“Morning, sunshine,” the man said again today, pointedly regarding her copper red hair. His ubiquitous coffee cup steamed fragrantly, his feet were propped on the patio railing, and his otherwise handsome face was marred by a shit-eating grin.

She’d have snarled that Skamar was Tibetan for star, not sun, but she never furnished her proper name to anyone. That was like giving permission to use her personal power, and she’d worked too hard to allow that.

“Vaughn,” she said stiffly, because he’d given his name freely, insisting she use his first. Vaughn Rhett. His obvious attraction crept over her amplified senses and was a heady combination attached to that slim build and open face. It made her skin crawl.

“Join me for a cup of coffee?” he asked, as always.

“No.” She only acknowledged him at all because she wanted to keep a low profile. It was the same reason she walked from the complex rather than soared. A redheaded woman circling like an eagle overhead would certainly attract attention. And the Tulpa, she thought, glancing at the crucifixion wounds in her wrists, would easily pinpoint her then.

“Just one?” Vaughn gave her that killer smile again, and his warm, dry scent pulsed over her to pool in her gut. “It’s French pressed.”

Skamar clenched her teeth and sped up. What the hell were you supposed to feel when someone so clearly wanted to stick his tongue down your throat? It would be so much better, she thought, if the man merely meant to stick a knife in her gut. She’d know exactly what to feel, and do, about that.

“You’re going to join me for coffee one day, sunshine,” he called after her, voice filled with such teasing laughter that it actually did remind her of the sun. “I promise you that.”

But by the time she exited the parking lot and hit the wide stretch of Flamingo Road, thoughts of Vaughn, the scent of his coffee and interest, and his meaningless promises dropped away. She stood taller, awareness expanding. Her body temperature was already marrying with the biting December air, a skill not unlike a chameleon’s ability to change color . . . and one specific to tulpas. As she walked, Skamar turned her mind to Zoe Archer and why her creator would summon Skamar in daylight hours, and to such a public place.

Yet an uncomfortable tingle, similar to what Skamar had felt under Vaughn’s clear gaze, rode the nape of her neck. Her first instinct was renewed annoyance at a fleeting wish for a cup of joe.

Her second was to duck.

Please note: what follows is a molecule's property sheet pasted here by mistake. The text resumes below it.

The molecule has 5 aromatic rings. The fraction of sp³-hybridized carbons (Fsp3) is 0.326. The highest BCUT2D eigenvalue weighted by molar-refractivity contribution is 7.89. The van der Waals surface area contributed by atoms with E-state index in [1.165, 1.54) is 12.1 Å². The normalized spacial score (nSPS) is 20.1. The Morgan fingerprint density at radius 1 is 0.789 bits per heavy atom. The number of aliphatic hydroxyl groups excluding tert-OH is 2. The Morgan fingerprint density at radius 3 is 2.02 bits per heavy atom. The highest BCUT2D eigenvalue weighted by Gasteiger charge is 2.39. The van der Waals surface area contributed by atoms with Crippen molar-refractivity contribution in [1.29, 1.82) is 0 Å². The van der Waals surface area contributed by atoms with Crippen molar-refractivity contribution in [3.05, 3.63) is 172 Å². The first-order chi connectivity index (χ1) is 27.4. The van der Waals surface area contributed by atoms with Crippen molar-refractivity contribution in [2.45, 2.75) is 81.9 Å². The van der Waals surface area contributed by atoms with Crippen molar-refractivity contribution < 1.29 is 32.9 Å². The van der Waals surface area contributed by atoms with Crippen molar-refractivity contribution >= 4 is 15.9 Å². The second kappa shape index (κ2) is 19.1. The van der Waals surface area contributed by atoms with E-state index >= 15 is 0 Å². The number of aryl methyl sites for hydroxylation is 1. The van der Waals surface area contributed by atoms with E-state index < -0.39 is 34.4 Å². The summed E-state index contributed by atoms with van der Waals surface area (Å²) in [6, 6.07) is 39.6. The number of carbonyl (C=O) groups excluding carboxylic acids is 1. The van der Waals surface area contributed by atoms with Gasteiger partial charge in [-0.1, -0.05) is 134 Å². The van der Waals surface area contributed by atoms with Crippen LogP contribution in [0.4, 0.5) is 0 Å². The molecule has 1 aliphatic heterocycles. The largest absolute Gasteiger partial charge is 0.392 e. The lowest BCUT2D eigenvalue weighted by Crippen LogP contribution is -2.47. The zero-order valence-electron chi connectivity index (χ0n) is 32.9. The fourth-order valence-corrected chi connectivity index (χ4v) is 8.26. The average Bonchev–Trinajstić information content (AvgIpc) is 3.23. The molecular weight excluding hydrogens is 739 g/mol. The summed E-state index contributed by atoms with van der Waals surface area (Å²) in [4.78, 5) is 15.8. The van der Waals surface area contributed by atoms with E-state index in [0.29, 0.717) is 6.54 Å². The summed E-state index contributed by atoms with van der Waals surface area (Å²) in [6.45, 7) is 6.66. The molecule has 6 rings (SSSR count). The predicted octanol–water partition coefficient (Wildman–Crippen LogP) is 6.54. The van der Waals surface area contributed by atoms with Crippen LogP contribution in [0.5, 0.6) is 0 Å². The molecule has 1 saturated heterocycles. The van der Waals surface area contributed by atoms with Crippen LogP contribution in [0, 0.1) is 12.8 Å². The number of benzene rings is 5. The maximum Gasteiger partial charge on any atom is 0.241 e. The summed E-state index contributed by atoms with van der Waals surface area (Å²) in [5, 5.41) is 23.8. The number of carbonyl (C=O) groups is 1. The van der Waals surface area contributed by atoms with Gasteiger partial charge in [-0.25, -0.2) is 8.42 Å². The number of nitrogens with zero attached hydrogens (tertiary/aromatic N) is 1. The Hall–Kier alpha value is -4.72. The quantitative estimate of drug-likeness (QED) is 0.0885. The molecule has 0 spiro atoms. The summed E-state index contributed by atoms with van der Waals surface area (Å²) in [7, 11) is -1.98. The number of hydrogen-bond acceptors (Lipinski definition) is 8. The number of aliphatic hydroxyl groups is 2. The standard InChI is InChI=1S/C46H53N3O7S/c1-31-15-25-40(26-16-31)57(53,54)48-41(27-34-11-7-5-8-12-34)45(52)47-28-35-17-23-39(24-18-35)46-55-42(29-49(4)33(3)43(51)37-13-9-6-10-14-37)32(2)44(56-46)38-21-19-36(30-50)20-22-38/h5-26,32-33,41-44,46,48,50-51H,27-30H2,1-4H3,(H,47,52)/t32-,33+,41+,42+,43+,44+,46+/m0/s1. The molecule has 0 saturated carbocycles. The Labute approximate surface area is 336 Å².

The Tulpa’s frustrated cry arched banner red above her as she kissed pavement, and he halted in the next second, redirected midair, and sprinted back while she still sprawled. His flesh was molded into a thin, wiry, unassuming form today, but that was for mortal benefit. Snarling, she countered the steel-spined demon that lurked beneath.

He’d caught her fresh. Maybe he didn’t yet know that her biorhythms had taken on mortal flow once she’d achieved permanence in this world. How would he? He was still unnamed, only a half-realized entity, forced to describe who he was—the Tulpa—by what he was—a tulpa. Sure, his followers had to call him something, but it would never afford him the formidable kick of power she enjoyed with a given name.

So their next collision had Skamar’s fist blasting through his false visage, surprise spreading over a face that distended so far it should have cracked. Impermanence made the fucker hard to fight, but he still grunted and fell back. Before his features could rearrange themselves into the correct places, her fist plowed through his chest, penetrating all but the last thin membrane.

His scream was a mourner’s wail, though to Skamar it was a lover’s sigh. Unsurprisingly, he reverted to what had become his standard MO—ambush and retreat—and the wind cut in sharp whistles around their bodies. Panicked, the Tulpa glanced up at the empty expanse of baby blue sky, but Skamar knew he wouldn’t risk the small sonic boom triggered whenever they set to flight. Not in the middle of town. Those in Vegas’s underworld would converge in minutes, and neither of them wanted to face off against each other and their respective troops.

So they angled close to the closed restaurants and office buildings, leapt to rooftops in straight vertical shots, and ran the narrow walking paths like drag racers. When the distance actually lengthened between them, Skamar knew the Tulpa’s followers—worshippers whose energy could be summoned at will—had been ordered to gift him with thoughts providing greater speed.

But the gift, the energy, came at a price.

Halting, she hefted a boulder the size of her skull and launched it at his retreating form. The rock plowed into his neck, distending his head so far forward that it hung like a loose tooth off its last thread of gum. Knocked to the ground, he rolled, and Skamar broke into another sprint. Yet the Tulpa—somehow able to think despite near decapitation—allowed the rotation to propel him forward, and he resumed running. When the distance again increased and he disappeared onto Desert Inn Road, then around the Wynn Resort, Skamar slowed.

That’s okay, she thought, breathing hard. She’d learned something new of him. The fool had given up power for speed, and that was knowledge she could capitalize on. Every encounter aiding that was a success. And though she was now late for her meeting with Zoe, she had to smile at the memory of the Tulpa running from her, head literally held in his hands.

Ten in the morning and the Valhalla Hotel’s pool was already busy, with music more suited to a nightclub pulsing from hidden speakers and bikini-clad cocktail waitresses ferrying morning mimosas and Bloody Marys to hotel guests. Some, Skamar noted as she followed the perky blond attendant across the expansive deck, had clearly not slept for nights. She squinted against the pool’s reflection, amazed that even in the winter, even at Christmas, tourists thought lounging around a pool in Las Vegas was a hedonistic pleasure. The pools were heated, and the guests might feel like rock stars, but really . . . the outdoor Christmas tree was absurd.